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Re: [whatwg] Real-time thread support for workers

From: Ian Hickson <ian@hixie.ch>
Date: Sat, 29 Dec 2012 07:18:27 +0000 (UTC)
To: whatwg@whatwg.org
Message-ID: <Pine.LNX.4.64.1212290715560.16292@ps20323.dreamhostps.com>
On Tue, 30 Oct 2012, Mikko Rantalainen wrote:
> Ian Hickson, 2012-10-27 03:14 (Europe/Helsinki):
> > On Thu, 9 Aug 2012, Jussi Kalliokoski wrote:
> >>
> >> On W3C AudioWG we're currently discussing the possibility of having 
> >> web workers that run in a priority/RT thread. This would be highly 
> >> useful for example to keep audio from glitching even under high CPU 
> >> stress.
> >>
> >> Thoughts? Is there a big blocker for this that I'm not thinking about 
> >> or has it just not been discussed yet? (I tried to search for it, but 
> >> didn't find anything)
> > 
> > I think it's impractical to give Web authors this kind of control. 
> > User agents should be able to increase the priority of threads, or 
> > notice a thread is being used for audio and start limiting its 
> > per-slice CPU but increasing the frequency of its slices, but that 
> > should be up to the UA, we can't possibly let Web authors control 
> > this, IMHO.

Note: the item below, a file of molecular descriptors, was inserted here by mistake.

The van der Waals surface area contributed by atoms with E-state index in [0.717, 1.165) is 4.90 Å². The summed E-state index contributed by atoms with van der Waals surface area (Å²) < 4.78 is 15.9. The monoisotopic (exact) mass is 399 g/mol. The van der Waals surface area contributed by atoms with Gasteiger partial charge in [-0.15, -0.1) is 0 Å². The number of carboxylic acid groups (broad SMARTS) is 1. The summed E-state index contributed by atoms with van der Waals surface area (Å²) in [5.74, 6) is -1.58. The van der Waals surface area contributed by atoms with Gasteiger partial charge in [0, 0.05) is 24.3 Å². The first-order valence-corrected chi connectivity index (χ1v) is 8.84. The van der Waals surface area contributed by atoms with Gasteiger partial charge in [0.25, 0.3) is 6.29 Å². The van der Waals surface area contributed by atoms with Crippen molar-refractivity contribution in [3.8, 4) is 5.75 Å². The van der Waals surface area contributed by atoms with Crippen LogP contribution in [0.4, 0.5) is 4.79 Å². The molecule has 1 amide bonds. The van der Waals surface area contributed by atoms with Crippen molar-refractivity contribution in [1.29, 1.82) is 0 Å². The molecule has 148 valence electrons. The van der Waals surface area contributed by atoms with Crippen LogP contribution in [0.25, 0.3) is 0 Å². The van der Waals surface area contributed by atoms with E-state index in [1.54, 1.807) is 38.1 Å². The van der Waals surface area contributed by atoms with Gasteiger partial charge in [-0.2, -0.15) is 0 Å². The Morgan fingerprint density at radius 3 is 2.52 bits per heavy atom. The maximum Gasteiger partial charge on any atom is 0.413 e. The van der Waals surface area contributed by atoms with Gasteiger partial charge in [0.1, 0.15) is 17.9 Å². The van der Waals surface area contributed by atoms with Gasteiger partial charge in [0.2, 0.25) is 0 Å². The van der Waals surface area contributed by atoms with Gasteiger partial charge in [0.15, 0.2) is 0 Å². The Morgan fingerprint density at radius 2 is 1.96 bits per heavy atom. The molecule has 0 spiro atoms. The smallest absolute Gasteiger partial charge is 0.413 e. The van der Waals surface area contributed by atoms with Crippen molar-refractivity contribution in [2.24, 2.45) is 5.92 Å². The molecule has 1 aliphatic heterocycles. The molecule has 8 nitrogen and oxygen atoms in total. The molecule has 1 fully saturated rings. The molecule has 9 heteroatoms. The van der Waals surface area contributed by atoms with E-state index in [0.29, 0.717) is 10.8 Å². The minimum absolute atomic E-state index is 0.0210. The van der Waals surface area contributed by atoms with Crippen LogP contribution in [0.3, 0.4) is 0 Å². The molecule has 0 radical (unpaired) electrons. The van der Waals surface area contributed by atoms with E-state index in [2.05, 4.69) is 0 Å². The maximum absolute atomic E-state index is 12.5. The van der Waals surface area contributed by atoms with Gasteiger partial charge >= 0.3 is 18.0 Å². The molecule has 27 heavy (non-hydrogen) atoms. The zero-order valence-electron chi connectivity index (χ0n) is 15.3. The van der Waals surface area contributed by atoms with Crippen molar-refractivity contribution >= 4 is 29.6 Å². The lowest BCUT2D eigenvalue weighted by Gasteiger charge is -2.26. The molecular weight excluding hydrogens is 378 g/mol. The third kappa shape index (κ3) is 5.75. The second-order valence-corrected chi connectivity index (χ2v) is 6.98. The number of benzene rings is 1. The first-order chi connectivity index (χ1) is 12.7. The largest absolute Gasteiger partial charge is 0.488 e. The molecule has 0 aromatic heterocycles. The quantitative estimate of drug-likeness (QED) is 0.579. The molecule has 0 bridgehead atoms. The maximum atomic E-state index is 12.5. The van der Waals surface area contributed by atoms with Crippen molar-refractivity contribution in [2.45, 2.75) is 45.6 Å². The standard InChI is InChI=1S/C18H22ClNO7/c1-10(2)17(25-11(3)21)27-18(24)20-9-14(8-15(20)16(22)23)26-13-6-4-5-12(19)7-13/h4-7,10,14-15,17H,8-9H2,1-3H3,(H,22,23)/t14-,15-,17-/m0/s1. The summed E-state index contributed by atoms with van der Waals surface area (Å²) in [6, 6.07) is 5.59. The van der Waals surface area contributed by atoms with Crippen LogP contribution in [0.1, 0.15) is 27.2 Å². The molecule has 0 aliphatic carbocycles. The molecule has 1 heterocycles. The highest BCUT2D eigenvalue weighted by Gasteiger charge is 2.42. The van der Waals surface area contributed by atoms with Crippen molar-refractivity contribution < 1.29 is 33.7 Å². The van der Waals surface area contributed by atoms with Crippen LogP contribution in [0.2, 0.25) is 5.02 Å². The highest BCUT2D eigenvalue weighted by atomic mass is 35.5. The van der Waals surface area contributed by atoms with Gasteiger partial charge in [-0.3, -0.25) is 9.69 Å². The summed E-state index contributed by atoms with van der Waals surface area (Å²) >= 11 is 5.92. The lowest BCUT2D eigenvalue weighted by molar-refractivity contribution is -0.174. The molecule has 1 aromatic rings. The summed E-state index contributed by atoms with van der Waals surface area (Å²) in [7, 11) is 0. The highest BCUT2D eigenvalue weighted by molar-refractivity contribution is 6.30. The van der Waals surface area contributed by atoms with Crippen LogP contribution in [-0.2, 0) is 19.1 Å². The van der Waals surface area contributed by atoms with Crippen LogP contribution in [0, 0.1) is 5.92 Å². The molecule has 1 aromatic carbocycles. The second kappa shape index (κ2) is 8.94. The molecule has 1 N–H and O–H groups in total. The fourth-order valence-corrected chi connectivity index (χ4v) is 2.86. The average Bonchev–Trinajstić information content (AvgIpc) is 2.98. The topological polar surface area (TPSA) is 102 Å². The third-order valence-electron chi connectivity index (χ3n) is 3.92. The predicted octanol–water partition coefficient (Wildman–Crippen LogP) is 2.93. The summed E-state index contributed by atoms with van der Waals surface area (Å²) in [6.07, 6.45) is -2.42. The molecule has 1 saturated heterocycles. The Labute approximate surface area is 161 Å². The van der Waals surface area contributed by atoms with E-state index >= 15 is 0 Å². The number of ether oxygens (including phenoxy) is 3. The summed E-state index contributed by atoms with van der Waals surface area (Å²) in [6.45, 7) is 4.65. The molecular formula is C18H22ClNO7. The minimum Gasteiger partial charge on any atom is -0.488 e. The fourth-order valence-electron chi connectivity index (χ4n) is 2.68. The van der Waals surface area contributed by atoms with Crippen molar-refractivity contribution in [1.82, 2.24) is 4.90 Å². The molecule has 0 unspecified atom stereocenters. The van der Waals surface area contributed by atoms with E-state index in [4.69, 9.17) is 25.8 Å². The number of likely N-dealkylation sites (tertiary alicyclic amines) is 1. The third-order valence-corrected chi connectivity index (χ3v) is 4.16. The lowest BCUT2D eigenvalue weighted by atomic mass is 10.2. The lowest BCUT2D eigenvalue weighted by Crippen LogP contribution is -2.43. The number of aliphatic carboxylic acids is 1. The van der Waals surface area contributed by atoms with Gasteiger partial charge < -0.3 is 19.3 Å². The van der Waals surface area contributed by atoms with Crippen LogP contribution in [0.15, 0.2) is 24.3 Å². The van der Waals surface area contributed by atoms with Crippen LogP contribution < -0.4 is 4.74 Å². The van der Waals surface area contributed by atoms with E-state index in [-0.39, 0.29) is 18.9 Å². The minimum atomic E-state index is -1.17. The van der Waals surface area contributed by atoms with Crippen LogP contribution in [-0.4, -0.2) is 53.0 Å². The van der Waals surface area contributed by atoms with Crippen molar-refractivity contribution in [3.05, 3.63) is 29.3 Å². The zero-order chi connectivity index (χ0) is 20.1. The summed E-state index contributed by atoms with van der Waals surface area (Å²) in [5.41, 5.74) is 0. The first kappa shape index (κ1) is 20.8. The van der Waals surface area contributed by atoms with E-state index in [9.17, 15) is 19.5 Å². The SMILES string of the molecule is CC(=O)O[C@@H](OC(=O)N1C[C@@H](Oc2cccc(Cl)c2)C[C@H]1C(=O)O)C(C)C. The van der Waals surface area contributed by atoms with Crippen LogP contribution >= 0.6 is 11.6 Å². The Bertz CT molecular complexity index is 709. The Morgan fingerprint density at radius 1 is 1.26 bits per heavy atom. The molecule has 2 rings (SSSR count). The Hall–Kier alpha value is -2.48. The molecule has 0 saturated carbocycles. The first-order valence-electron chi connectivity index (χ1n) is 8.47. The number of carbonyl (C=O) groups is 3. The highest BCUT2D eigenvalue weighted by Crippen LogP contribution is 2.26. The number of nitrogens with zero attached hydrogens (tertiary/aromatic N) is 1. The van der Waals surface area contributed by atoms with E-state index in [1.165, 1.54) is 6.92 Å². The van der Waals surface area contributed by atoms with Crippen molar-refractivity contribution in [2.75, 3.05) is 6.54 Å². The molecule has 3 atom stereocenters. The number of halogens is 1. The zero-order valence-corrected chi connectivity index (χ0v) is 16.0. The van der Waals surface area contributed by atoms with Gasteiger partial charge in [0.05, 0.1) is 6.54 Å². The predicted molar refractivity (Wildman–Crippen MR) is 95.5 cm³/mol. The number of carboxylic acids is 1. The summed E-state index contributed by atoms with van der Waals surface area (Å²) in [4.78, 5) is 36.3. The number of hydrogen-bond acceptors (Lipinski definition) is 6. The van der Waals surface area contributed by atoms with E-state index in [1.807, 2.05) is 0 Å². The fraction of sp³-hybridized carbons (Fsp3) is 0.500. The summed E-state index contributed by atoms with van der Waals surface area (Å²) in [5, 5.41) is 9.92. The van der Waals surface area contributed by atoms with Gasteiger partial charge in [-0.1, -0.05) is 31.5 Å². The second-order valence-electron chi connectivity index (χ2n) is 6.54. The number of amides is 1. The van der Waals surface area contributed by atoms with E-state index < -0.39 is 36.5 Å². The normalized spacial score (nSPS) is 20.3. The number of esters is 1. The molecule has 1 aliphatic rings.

> 
> Would it be possible to allow web site to request high priority / RT on 
> the expense of getting explicitly limited time slice?
>
> For example, API could be something like
> 
> 		setMaxLatency(latency)
> 
> where latency is desired maximum latency in ns. The return value could 
> be maximum time slice in ns. If the worker (repeatedly) went over it 
> maximum time slice, the UA should then revoke the high priority / RT 
> scheduling from said worker and post some kind of event to worker to let 
> it know about the issue.
> 
> This would prevent any RT worker from hogging the CPU 100% but any well 
> written worker code could be run with very low latency.
> 
> Notice that the worker can only request desired latency and UA will then 
> tell how much CPU time the worker is allowed to use each slice. The UA 
> should simply return zero if the requested latency is too low to 
> implement. (In this case, the worker would logically always overrun its 
> time sclice and would be re-scheduled back to normal latency.)

This is an interesting idea. Is it something any browser vendors would be 
interested in supporting?

-- 
Ian Hickson               U+1047E                )\._.,--....,'``.    fL
http://ln.hixie.ch/       U+263A                /,   _.. \   _\  ;`._ ,.
Things that are impossible just take longer.   `._.-(,_..'--(,_..'`-.;.'
Received on Saturday, 29 December 2012 07:18:56 UTC

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